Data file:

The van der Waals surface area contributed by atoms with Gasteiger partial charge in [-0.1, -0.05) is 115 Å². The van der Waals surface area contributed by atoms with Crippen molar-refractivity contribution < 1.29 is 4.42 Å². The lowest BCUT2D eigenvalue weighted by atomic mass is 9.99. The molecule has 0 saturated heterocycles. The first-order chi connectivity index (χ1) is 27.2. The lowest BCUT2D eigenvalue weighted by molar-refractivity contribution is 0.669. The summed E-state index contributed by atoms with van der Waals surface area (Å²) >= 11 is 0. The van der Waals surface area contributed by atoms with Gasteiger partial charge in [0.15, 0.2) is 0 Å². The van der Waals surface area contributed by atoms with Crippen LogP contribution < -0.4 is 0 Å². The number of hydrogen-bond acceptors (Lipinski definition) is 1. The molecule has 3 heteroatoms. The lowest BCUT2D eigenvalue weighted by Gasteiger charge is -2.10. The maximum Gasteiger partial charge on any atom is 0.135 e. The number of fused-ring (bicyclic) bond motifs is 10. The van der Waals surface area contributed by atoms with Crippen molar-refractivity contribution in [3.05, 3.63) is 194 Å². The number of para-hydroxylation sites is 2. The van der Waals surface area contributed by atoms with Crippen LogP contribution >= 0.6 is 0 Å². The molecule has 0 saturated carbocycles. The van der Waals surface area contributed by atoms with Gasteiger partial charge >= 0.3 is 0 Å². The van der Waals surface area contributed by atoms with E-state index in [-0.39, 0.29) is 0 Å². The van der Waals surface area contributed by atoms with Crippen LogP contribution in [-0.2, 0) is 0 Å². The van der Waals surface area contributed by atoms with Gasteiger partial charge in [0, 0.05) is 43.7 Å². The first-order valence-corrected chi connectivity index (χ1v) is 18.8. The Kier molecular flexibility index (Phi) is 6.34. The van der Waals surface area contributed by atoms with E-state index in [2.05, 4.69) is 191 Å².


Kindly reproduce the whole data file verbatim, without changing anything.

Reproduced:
The van der Waals surface area contributed by atoms with Gasteiger partial charge in [-0.1, -0.05) is 115 Å². The van der Waals surface area contributed by atoms with Crippen molar-refractivity contribution < 1.29 is 4.42 Å². The lowest BCUT2D eigenvalue weighted by atomic mass is 9.99. The molecule has 0 saturated heterocycles. The first-order chi connectivity index (χ1) is 27.2. The lowest BCUT2D eigenvalue weighted by molar-refractivity contribution is 0.669. The summed E-state index contributed by atoms with van der Waals surface area (Å²) >= 11 is 0. The van der Waals surface area contributed by atoms with Gasteiger partial charge in [0.15, 0.2) is 0 Å². The van der Waals surface area contributed by atoms with Crippen LogP contribution < -0.4 is 0 Å². The number of hydrogen-bond acceptors (Lipinski definition) is 1. The molecule has 3 heteroatoms. The lowest BCUT2D eigenvalue weighted by Gasteiger charge is -2.10. The maximum Gasteiger partial charge on any atom is 0.135 e. The number of fused-ring (bicyclic) bond motifs is 10. The van der Waals surface area contributed by atoms with Crippen molar-refractivity contribution in [3.05, 3.63) is 194 Å². The number of para-hydroxylation sites is 2. The van der Waals surface area contributed by atoms with Crippen LogP contribution >= 0.6 is 0 Å². The molecule has 0 saturated carbocycles. The van der Waals surface area contributed by atoms with Gasteiger partial charge >= 0.3 is 0 Å². The van der Waals surface area contributed by atoms with E-state index in [-0.39, 0.29) is 0 Å². The van der Waals surface area contributed by atoms with Crippen LogP contribution in [-0.2, 0) is 0 Å². The van der Waals surface area contributed by atoms with Gasteiger partial charge in [0, 0.05) is 43.7 Å². The first-order valence-corrected chi connectivity index (χ1v) is 18.8. The Kier molecular flexibility index (Phi) is 6.34. The van der Waals surface area contributed by atoms with E-state index in [2.05, 4.69) is 191 Å².